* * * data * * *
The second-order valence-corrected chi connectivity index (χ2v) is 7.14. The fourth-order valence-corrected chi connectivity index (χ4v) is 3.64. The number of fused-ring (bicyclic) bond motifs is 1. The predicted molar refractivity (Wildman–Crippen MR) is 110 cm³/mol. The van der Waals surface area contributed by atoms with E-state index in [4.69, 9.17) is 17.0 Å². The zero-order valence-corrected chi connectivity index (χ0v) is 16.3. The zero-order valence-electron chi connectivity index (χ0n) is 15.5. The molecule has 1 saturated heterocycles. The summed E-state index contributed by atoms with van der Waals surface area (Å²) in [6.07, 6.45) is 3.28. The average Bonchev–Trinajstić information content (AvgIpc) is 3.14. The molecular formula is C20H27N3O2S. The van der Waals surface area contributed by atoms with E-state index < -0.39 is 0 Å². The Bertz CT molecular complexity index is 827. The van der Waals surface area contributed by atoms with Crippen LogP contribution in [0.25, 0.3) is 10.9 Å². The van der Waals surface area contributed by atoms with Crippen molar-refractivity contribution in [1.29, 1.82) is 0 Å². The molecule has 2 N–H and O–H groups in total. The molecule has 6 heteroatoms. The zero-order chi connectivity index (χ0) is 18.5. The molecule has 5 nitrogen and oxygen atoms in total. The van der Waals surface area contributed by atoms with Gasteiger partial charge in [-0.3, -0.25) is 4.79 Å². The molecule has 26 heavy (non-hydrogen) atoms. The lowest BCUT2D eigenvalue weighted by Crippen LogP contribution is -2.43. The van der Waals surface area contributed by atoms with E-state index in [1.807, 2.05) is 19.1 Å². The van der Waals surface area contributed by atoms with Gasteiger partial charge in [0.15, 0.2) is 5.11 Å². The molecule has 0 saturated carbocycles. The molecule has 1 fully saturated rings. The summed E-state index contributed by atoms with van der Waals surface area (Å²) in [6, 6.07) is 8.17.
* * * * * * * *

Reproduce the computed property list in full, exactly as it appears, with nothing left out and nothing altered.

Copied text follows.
The second-order valence-corrected chi connectivity index (χ2v) is 7.14. The fourth-order valence-corrected chi connectivity index (χ4v) is 3.64. The number of fused-ring (bicyclic) bond motifs is 1. The predicted molar refractivity (Wildman–Crippen MR) is 110 cm³/mol. The van der Waals surface area contributed by atoms with E-state index in [4.69, 9.17) is 17.0 Å². The zero-order valence-corrected chi connectivity index (χ0v) is 16.3. The zero-order valence-electron chi connectivity index (χ0n) is 15.5. The molecule has 1 saturated heterocycles. The summed E-state index contributed by atoms with van der Waals surface area (Å²) in [6.07, 6.45) is 3.28. The average Bonchev–Trinajstić information content (AvgIpc) is 3.14. The molecular formula is C20H27N3O2S. The van der Waals surface area contributed by atoms with E-state index < -0.39 is 0 Å². The Bertz CT molecular complexity index is 827. The van der Waals surface area contributed by atoms with Crippen LogP contribution in [0.25, 0.3) is 10.9 Å². The van der Waals surface area contributed by atoms with Crippen molar-refractivity contribution in [1.29, 1.82) is 0 Å². The molecule has 2 N–H and O–H groups in total. The molecule has 6 heteroatoms. The zero-order chi connectivity index (χ0) is 18.5. The molecule has 5 nitrogen and oxygen atoms in total. The van der Waals surface area contributed by atoms with Gasteiger partial charge in [-0.3, -0.25) is 4.79 Å². The molecule has 26 heavy (non-hydrogen) atoms. The lowest BCUT2D eigenvalue weighted by Crippen LogP contribution is -2.43. The van der Waals surface area contributed by atoms with E-state index in [1.807, 2.05) is 19.1 Å². The van der Waals surface area contributed by atoms with Gasteiger partial charge in [0.15, 0.2) is 5.11 Å². The molecule has 0 saturated carbocycles. The molecule has 1 fully saturated rings. The summed E-state index contributed by atoms with van der Waals surface area (Å²) in [6, 6.07) is 8.17.